Gauges in Metrology – Types, Diagram, Material, Design, Gauge Tolerance

Gauges in Metrology

  • In mass production, where a large number of similar components are manufactured on an interchangeable basis, measuring the dimensions of each part will be a time-consuming and expensive exercise.
  • Gauges are one of the most commonly used inspection tools in production shops for quick checking and validation of the dimensions of manufactured parts. Gauging has become an integral part of any machining process as they help in ensuring the required degree of interchangeability among the millions of parts manufactured all over the world.
  • Therefore, in mass production, gauges can be used to check for the compliance of the limits of the part with the permissive tolerance limits, instead of measuring the actual dimensions.
  • Limit gauges ensure that the components lie within the permissible limits, but they do not determine the actual size or dimensions.
  • The gauges required to check the dimensions of the components correspond to two sizes conforming to the maximum and minimum limits of the components. They are called GO gauges and NO GO (or NOT GO) gauges, which correspond, respectively, to the MML and LML of the component.
  • MML is the lower limit of a hole and higher limit of the shaft and LML corresponds to the higher limit of a hole and lower limit of the shaft.

Purpose of using gauges:

  • Components are manufactured as per the specified tolerance limits, upper limit and lower limit. The dimension of each component should be within this upper and lower limit.
  • If the dimensions are outside these limits, the components will be rejected.
  • If we use any measuring instruments to check these dimensions, the process will consume more time. Still, we are not interested in knowing the amount of error in dimensions.
  • It is just enough whether the size of the component is within the prescribed limits or not. For this purpose, we can make use of gauges known as limit gauges.

Types Of Gauges :

Gauges are classified as follows:

1. Plain gauges

(i) According to type

(a) Standard gauges (An exact copy mating part)
(b) Limit gauges (Made to the limits of the dimensions)

(ii) According to purpose

(a) Workshop gauges – Workshop gauges for checking dimensions after manufacture.
(b) Inspection gauges – Inspection gauges for checking parts before final acceptance
(c) Reference, or master or control gauges
(d) Purchase inspection gauges for checking parts of other factories

(iii) According to the geometry of the tested surface

(a) Plug gauges for checking holes
(b) Snap and ring gauges for checking shafts

(iv) According to design

(a) Single circuit and double limit gauges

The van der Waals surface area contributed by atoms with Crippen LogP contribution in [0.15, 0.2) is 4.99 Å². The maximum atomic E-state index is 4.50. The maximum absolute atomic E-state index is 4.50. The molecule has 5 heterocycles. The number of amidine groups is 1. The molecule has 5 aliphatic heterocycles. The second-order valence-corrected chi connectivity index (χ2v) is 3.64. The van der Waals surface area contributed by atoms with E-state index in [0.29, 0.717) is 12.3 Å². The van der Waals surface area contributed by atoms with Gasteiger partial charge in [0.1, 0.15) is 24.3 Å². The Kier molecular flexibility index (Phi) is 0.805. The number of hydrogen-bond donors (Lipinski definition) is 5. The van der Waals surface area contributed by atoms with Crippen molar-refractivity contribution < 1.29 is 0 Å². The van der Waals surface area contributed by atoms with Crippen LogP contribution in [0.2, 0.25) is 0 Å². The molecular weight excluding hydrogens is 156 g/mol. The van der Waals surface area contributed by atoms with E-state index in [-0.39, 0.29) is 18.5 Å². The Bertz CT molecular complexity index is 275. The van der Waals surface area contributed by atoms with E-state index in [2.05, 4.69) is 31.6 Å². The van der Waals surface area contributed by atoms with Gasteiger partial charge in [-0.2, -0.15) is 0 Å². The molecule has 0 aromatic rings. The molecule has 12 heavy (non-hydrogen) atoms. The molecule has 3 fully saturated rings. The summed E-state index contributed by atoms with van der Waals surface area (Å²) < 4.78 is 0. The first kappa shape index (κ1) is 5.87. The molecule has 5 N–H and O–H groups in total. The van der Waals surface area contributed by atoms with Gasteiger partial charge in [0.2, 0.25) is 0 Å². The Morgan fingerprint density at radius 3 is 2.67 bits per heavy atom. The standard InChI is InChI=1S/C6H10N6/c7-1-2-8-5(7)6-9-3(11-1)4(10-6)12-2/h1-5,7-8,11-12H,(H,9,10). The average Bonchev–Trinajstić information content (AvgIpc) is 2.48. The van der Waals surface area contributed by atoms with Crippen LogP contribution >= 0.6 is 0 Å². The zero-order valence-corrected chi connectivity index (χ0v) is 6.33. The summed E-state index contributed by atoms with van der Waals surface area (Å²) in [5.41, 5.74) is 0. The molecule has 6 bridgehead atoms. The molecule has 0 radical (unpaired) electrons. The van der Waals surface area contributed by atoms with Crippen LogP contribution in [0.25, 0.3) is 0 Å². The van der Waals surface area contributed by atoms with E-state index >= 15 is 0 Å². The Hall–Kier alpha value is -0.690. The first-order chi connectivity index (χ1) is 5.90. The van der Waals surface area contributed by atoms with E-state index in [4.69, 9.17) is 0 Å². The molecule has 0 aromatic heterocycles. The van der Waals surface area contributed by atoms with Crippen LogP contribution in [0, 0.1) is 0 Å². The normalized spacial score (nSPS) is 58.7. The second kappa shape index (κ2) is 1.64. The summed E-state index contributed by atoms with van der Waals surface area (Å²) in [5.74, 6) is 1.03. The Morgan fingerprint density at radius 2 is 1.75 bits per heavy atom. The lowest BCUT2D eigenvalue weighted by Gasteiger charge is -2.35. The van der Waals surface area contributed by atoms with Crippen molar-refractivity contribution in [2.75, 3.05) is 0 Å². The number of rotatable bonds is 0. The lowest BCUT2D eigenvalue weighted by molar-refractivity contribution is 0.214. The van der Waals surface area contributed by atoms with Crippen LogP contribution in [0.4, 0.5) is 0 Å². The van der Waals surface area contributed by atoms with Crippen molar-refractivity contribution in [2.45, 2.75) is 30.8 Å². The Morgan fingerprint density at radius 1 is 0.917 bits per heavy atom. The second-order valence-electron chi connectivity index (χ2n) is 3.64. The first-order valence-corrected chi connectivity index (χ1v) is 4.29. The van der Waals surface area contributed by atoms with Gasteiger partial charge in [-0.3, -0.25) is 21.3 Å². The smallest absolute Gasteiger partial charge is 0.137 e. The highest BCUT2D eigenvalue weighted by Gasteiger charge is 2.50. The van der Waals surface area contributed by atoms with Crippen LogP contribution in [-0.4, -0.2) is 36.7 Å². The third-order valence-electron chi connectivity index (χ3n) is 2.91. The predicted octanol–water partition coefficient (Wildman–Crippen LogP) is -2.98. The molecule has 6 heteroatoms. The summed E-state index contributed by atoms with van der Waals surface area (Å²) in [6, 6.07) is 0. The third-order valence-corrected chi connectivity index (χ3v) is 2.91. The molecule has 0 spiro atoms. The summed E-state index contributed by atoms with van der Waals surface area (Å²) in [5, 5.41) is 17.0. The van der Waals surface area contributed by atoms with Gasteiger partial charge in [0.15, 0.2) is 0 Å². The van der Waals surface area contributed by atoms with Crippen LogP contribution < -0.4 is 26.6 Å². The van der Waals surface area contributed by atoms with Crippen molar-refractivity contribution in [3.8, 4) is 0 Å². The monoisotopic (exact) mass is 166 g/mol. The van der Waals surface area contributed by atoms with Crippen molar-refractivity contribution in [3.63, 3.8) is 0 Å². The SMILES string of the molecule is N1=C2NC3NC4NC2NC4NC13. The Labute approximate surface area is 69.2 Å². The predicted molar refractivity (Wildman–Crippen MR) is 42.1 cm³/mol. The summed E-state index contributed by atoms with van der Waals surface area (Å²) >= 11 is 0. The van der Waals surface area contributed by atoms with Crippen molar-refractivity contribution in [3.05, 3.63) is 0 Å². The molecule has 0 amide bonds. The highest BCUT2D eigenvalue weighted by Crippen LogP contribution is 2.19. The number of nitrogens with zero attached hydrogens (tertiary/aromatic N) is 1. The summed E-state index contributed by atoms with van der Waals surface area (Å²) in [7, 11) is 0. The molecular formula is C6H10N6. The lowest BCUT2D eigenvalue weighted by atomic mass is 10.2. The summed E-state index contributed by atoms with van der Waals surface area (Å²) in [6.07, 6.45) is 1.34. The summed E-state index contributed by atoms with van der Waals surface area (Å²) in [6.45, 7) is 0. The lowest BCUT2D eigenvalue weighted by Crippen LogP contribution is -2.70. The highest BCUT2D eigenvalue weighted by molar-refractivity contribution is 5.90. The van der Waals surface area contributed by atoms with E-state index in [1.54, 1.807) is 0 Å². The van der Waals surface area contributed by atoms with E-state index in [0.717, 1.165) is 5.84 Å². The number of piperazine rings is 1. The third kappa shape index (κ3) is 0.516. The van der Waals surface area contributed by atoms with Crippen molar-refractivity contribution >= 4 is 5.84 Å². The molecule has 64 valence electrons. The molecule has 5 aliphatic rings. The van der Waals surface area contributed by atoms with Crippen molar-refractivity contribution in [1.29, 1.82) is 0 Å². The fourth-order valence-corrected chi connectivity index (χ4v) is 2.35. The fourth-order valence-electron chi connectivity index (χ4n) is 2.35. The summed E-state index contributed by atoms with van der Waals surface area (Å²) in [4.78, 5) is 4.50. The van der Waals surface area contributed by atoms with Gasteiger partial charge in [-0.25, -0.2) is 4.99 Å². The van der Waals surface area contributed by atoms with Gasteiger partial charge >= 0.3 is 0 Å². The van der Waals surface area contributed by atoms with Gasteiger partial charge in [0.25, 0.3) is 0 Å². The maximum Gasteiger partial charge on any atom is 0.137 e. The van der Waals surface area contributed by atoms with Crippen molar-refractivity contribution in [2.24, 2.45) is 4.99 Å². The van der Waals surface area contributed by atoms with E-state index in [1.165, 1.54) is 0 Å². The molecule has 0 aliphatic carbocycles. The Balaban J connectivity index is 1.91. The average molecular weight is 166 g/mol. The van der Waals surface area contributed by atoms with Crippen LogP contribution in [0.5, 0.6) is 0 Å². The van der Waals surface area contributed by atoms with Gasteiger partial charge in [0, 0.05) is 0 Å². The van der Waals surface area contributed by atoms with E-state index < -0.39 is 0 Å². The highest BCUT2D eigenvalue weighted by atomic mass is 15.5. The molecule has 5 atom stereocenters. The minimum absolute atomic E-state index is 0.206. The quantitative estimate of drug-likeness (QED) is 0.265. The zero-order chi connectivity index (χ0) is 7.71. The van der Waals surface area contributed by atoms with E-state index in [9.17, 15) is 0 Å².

(b) Single-ended and double-ended gauges
(c) Fixed and adjustable gauges

2. Adjustable-type gap gauges.

3. Miscellaneous Gauges

(a) Combined – limit gauges
(b) Position gauges
(c) Contour gauges
(d) Receiver gauges
(e) Taper gauges
(f) Feeler gauges

Standard Gauges

Standard gauges are made to the nominal size of the part to be tested and have the measuring member equal in size to the mean permissible dimension of the part to be checked. A standard-gauge should mate with some snugness.

Limit Gauges : 

  • Limit gauges are inspection tools of rigid design, without a scale, which serve to check the dimensions of manufactured parts.
  • Limit gauges do not determine the actual value of the inspected dimensions of a part but indicate whether the part dimensions are manufactured within the limits specified.
  • These gauges are used in the inspection of interchangeable parts. Usually, two gauges of hardened steel are provided for each dimension to be tested.
  • A ‘Go’ gauge should pass over or through a correct feature. It checks the maximum material condition of the part.
  • A ‘No Go’ gauge should not pass over or through a correct feature. It checks the minimum material condition of the part.

The general types of limit gauges are

  • Plug Gauges – For checking internal dimensions.
  • Snap Gauges and Ring Gauges – For checking external dimensions.
  1. Solid Gauges – The gauges in which the handle is an integral part of the gauging portion or if the whole gauge is machined from a single piece of metal, they are called as solid gauges.
  2. Renewable end gauges – If the handle is manufactured separately and engaged with the gauging portion by means of a suitable locking device, then such gauges are called renewable end gauges.
  3. Single-ended gauges – If only a single gauge (either Go or ‘No Go’ gauge) is on one handle, then it is called single-ended gauge.
  4. Double-ended Gauge: If both ‘Go’ and ‘No Go’ are combined on one handle on either side, it is called a double-ended gauge.
  5. Progressive Guage – A single-ended plain plug gauge with one gauging member having two diameters of the ‘Go’ and ‘No Go’ respectively is called the progressive gauge.

Plug Gauge : 

Plug gauges are of the cylindrical form used in the manner of a plug for inspecting internal dimensions.
A plain plug gauge is used to check the size of a hole. The gauging portion is made of suitable wear-resisting steel and hardened, ground and lapped. For heavy plug gauges, the handle may be made up of light metal alloys and for smaller plug gauges, suitable nonmetallic handles may be provided.

plug gauge Diagram
plug gauge Diagram

Various types of plain plug gauges like solid type, taper inserted type, fastened type, flat type, and segmental type are available for holes ranging from smaller to bigger sizes.

Ring Gauge : 

Plain ring gauge is a couple of gauges (‘Go’ gauge and ‘No Go’ gauge) having a measurement side with the maximum and minimum limit deviation of the shaft to assure the interchangeability of the shaft.

The gauges are made up of suitable wear-resisting steel and the gauging surfaces are first stabilized, then ground and lapped.

Ring gauge diagram
Ring gauge diagram

The other surfaces are finished smooth and a suitable anti-corrosive coating is applied to protect against climatic conditions. The periphery of the ring gauge is knurled to provide grip while handling.